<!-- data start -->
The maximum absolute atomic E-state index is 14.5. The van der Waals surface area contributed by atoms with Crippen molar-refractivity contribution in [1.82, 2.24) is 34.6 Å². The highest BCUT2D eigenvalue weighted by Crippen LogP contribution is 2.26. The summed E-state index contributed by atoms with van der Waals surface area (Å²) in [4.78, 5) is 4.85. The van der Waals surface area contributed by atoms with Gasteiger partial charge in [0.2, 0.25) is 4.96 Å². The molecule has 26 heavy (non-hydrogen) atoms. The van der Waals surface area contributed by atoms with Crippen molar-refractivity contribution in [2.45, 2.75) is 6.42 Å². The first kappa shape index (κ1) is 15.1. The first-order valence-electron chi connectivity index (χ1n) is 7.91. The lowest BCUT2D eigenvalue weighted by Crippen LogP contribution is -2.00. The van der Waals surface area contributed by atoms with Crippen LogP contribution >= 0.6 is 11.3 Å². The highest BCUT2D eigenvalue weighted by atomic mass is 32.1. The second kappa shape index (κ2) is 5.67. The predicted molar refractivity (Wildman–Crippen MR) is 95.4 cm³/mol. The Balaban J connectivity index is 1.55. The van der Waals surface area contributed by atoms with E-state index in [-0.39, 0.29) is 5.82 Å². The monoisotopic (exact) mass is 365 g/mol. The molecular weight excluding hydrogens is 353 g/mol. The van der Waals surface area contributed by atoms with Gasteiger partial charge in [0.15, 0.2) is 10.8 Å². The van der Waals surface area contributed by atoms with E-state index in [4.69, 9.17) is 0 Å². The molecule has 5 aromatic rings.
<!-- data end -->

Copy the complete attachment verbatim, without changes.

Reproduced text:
The maximum absolute atomic E-state index is 14.5. The van der Waals surface area contributed by atoms with Crippen molar-refractivity contribution in [1.82, 2.24) is 34.6 Å². The highest BCUT2D eigenvalue weighted by Crippen LogP contribution is 2.26. The summed E-state index contributed by atoms with van der Waals surface area (Å²) in [4.78, 5) is 4.85. The van der Waals surface area contributed by atoms with Gasteiger partial charge in [0.2, 0.25) is 4.96 Å². The molecule has 26 heavy (non-hydrogen) atoms. The van der Waals surface area contributed by atoms with Crippen molar-refractivity contribution in [2.45, 2.75) is 6.42 Å². The first kappa shape index (κ1) is 15.1. The first-order valence-electron chi connectivity index (χ1n) is 7.91. The lowest BCUT2D eigenvalue weighted by Crippen LogP contribution is -2.00. The van der Waals surface area contributed by atoms with Crippen LogP contribution >= 0.6 is 11.3 Å². The highest BCUT2D eigenvalue weighted by atomic mass is 32.1. The second kappa shape index (κ2) is 5.67. The predicted molar refractivity (Wildman–Crippen MR) is 95.4 cm³/mol. The Balaban J connectivity index is 1.55. The van der Waals surface area contributed by atoms with E-state index in [-0.39, 0.29) is 5.82 Å². The monoisotopic (exact) mass is 365 g/mol. The molecular weight excluding hydrogens is 353 g/mol. The van der Waals surface area contributed by atoms with Gasteiger partial charge in [0.15, 0.2) is 10.8 Å². The van der Waals surface area contributed by atoms with E-state index in [4.69, 9.17) is 0 Å². The molecule has 5 aromatic rings.